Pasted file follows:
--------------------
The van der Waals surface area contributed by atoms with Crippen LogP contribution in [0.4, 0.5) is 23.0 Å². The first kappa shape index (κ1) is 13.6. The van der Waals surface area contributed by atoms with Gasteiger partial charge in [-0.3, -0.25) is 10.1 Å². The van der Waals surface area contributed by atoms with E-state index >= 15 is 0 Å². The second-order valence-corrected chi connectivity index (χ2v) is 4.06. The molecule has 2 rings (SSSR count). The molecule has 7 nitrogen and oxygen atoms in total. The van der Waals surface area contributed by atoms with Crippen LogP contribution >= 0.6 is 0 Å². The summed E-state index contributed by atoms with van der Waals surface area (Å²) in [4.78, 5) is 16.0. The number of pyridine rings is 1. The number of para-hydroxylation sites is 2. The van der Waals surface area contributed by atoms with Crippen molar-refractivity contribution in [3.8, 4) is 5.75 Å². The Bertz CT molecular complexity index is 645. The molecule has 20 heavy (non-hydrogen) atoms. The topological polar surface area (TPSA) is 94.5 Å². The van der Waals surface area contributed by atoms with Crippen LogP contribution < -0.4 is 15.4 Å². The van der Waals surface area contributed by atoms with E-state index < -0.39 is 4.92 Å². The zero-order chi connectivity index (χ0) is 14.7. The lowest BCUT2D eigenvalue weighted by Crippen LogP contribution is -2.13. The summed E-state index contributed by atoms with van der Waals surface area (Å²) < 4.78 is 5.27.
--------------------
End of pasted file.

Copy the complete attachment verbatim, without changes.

The van der Waals surface area contributed by atoms with Crippen LogP contribution in [0.4, 0.5) is 23.0 Å². The first kappa shape index (κ1) is 13.6. The van der Waals surface area contributed by atoms with Gasteiger partial charge in [-0.3, -0.25) is 10.1 Å². The van der Waals surface area contributed by atoms with E-state index >= 15 is 0 Å². The second-order valence-corrected chi connectivity index (χ2v) is 4.06. The molecule has 2 rings (SSSR count). The molecule has 7 nitrogen and oxygen atoms in total. The van der Waals surface area contributed by atoms with Crippen LogP contribution >= 0.6 is 0 Å². The summed E-state index contributed by atoms with van der Waals surface area (Å²) in [4.78, 5) is 16.0. The number of pyridine rings is 1. The number of para-hydroxylation sites is 2. The van der Waals surface area contributed by atoms with Crippen molar-refractivity contribution in [3.8, 4) is 5.75 Å². The Bertz CT molecular complexity index is 645. The molecule has 20 heavy (non-hydrogen) atoms. The topological polar surface area (TPSA) is 94.5 Å². The van der Waals surface area contributed by atoms with Crippen LogP contribution < -0.4 is 15.4 Å². The van der Waals surface area contributed by atoms with E-state index < -0.39 is 4.92 Å². The zero-order chi connectivity index (χ0) is 14.7. The lowest BCUT2D eigenvalue weighted by Crippen LogP contribution is -2.13. The summed E-state index contributed by atoms with van der Waals surface area (Å²) < 4.78 is 5.27.